'Rolling Thunder' Honors U.S. Military With Annual Biker Pilgrimage

It's hog heaven in the nation's capital.

For the 21st year in a row, Rolling Thunder roared into Washington, D.C., on Sunday for its annual veterans tribute, bringing together an estimated 350,000 motorcyclists — along with thousands of activists, fans and spectators.

Bikers from the group's 88 chapters —across the country and overseas— came together to bring attention to U.S. service members held captive or missing in action.

Riders took off on their rumbling "Ride For Freedom," driving from the Pentagon, across the Potomac River by way of the Memorial Bridge and on to the Vietnam Veterans Memorial.

The party-like atmosphere was punctuated by speeches, tributes and music. Actor John Amos, who read Gen. Colin Powell's "A Letter to a Soldier" lent his voice to the cause.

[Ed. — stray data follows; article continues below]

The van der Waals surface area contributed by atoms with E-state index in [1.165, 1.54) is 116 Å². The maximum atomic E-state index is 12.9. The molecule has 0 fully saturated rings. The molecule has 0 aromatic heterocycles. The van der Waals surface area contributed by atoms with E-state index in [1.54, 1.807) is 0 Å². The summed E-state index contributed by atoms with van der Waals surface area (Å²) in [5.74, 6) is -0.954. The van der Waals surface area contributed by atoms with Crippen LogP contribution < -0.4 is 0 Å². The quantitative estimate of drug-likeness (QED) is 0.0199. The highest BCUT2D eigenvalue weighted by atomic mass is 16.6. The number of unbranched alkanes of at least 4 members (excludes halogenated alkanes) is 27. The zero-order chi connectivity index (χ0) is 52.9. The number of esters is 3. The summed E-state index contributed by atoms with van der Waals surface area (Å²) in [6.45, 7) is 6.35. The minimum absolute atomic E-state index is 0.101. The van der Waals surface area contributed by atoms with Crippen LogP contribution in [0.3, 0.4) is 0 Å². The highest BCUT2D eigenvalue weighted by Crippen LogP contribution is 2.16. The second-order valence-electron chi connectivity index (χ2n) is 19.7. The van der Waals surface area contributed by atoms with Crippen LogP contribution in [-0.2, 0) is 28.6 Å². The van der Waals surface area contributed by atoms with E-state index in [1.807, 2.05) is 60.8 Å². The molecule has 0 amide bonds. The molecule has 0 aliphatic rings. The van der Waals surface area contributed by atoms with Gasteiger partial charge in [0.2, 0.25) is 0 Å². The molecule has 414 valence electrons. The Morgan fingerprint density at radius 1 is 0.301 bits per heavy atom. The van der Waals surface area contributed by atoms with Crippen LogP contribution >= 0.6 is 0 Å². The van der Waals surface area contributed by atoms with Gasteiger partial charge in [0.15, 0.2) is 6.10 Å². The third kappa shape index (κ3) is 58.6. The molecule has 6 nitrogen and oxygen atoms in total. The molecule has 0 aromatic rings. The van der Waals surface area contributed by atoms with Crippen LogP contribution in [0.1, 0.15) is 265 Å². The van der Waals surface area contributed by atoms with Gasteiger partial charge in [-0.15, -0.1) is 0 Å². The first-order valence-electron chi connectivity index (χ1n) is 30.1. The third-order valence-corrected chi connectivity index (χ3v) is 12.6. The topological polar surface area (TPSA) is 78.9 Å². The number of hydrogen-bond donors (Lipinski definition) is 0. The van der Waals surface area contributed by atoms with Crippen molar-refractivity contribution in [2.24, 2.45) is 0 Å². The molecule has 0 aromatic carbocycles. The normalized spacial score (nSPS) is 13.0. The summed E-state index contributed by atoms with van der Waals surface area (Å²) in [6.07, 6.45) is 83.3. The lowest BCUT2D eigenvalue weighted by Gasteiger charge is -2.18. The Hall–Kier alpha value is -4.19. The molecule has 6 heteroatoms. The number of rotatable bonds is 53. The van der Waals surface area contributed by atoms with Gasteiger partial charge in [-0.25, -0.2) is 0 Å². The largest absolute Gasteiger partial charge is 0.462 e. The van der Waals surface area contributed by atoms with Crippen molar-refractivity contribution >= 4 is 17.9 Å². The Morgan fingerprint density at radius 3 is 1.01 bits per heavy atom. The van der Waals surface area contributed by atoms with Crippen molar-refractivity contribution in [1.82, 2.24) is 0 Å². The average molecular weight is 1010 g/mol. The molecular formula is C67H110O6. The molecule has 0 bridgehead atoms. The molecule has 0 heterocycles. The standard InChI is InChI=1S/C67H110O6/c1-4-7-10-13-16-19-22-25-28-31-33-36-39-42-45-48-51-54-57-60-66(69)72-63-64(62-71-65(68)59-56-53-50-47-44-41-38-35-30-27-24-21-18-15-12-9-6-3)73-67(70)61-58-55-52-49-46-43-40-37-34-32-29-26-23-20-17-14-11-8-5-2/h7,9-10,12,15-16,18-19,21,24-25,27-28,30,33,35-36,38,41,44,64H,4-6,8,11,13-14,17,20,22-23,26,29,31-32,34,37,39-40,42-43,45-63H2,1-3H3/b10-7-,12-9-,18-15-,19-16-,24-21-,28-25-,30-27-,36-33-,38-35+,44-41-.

"This is the most important gathering I have ever been apart of. I share their convictions that all these men and woman must be accounted for. We live in the greatest country in the world, and a gathering like this confirms that we have have more freedom," Amos said.

President Bush also met with some of the group's organizers, and described the parade of motorcycles — many adorned with the American flag — as "a magnificent sight. "I am just so honored, and I want to thank you and all your comrades for being patriotic and loving our country as much as you do," said Bush.

Organizers then presented President Bush with a leather biker's vest and cap.

Rolling Thunder 21, along with honoring the families of fallen and missing service members, are advocating for the fair treatment of veterans returning from the wars in Iraq and Afghanistan.

The Associated Press contributed to this report.